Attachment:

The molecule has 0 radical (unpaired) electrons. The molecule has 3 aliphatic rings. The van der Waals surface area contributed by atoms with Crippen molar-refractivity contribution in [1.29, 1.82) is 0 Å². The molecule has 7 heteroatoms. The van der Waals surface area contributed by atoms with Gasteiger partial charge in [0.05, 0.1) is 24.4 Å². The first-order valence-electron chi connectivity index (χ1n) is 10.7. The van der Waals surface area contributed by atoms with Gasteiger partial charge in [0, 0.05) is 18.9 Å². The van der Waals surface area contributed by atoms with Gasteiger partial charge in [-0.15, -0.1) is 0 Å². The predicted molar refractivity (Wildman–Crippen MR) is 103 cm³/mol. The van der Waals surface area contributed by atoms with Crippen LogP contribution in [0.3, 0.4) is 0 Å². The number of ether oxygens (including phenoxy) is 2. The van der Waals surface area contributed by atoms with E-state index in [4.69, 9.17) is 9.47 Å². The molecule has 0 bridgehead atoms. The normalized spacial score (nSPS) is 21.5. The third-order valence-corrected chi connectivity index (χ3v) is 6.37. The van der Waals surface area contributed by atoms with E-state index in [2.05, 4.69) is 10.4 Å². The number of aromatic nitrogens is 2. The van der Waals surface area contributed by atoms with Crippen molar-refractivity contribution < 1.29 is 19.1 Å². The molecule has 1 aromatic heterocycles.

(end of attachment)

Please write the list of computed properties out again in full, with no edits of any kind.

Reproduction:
The molecule has 0 radical (unpaired) electrons. The molecule has 3 aliphatic rings. The van der Waals surface area contributed by atoms with Crippen molar-refractivity contribution in [1.29, 1.82) is 0 Å². The molecule has 7 heteroatoms. The van der Waals surface area contributed by atoms with Gasteiger partial charge in [0.05, 0.1) is 24.4 Å². The first-order valence-electron chi connectivity index (χ1n) is 10.7. The van der Waals surface area contributed by atoms with Gasteiger partial charge in [0, 0.05) is 18.9 Å². The van der Waals surface area contributed by atoms with Gasteiger partial charge in [-0.15, -0.1) is 0 Å². The predicted molar refractivity (Wildman–Crippen MR) is 103 cm³/mol. The van der Waals surface area contributed by atoms with Crippen LogP contribution in [0.3, 0.4) is 0 Å². The number of ether oxygens (including phenoxy) is 2. The van der Waals surface area contributed by atoms with E-state index in [4.69, 9.17) is 9.47 Å². The molecule has 0 bridgehead atoms. The normalized spacial score (nSPS) is 21.5. The third-order valence-corrected chi connectivity index (χ3v) is 6.37. The van der Waals surface area contributed by atoms with E-state index in [2.05, 4.69) is 10.4 Å². The number of aromatic nitrogens is 2. The van der Waals surface area contributed by atoms with Crippen molar-refractivity contribution < 1.29 is 19.1 Å². The molecule has 1 aromatic heterocycles.